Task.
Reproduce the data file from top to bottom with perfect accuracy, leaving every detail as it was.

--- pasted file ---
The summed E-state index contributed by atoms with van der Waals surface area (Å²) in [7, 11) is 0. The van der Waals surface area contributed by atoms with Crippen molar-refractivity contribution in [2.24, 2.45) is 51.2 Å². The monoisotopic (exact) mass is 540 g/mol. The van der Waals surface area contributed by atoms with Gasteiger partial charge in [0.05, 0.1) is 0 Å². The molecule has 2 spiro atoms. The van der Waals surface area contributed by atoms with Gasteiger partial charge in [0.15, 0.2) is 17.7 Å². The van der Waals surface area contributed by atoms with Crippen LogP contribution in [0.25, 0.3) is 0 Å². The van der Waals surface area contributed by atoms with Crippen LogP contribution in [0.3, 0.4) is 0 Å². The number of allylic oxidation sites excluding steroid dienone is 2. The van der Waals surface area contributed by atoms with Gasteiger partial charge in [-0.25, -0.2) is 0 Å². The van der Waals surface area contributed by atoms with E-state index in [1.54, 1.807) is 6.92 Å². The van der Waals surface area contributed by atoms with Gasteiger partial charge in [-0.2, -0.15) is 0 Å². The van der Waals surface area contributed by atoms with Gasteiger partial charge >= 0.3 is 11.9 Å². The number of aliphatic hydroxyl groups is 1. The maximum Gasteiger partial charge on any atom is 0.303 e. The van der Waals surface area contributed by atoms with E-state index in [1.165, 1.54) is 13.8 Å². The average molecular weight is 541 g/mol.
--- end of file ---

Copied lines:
The summed E-state index contributed by atoms with van der Waals surface area (Å²) in [7, 11) is 0. The van der Waals surface area contributed by atoms with Crippen molar-refractivity contribution in [2.24, 2.45) is 51.2 Å². The monoisotopic (exact) mass is 540 g/mol. The van der Waals surface area contributed by atoms with Gasteiger partial charge in [0.05, 0.1) is 0 Å². The molecule has 2 spiro atoms. The van der Waals surface area contributed by atoms with Gasteiger partial charge in [0.15, 0.2) is 17.7 Å². The van der Waals surface area contributed by atoms with Crippen LogP contribution in [0.25, 0.3) is 0 Å². The van der Waals surface area contributed by atoms with Crippen LogP contribution in [0.3, 0.4) is 0 Å². The number of allylic oxidation sites excluding steroid dienone is 2. The van der Waals surface area contributed by atoms with Gasteiger partial charge in [-0.25, -0.2) is 0 Å². The van der Waals surface area contributed by atoms with E-state index in [1.54, 1.807) is 6.92 Å². The van der Waals surface area contributed by atoms with Gasteiger partial charge in [-0.2, -0.15) is 0 Å². The van der Waals surface area contributed by atoms with Gasteiger partial charge >= 0.3 is 11.9 Å². The number of aliphatic hydroxyl groups is 1. The maximum Gasteiger partial charge on any atom is 0.303 e. The van der Waals surface area contributed by atoms with E-state index in [1.165, 1.54) is 13.8 Å². The average molecular weight is 541 g/mol.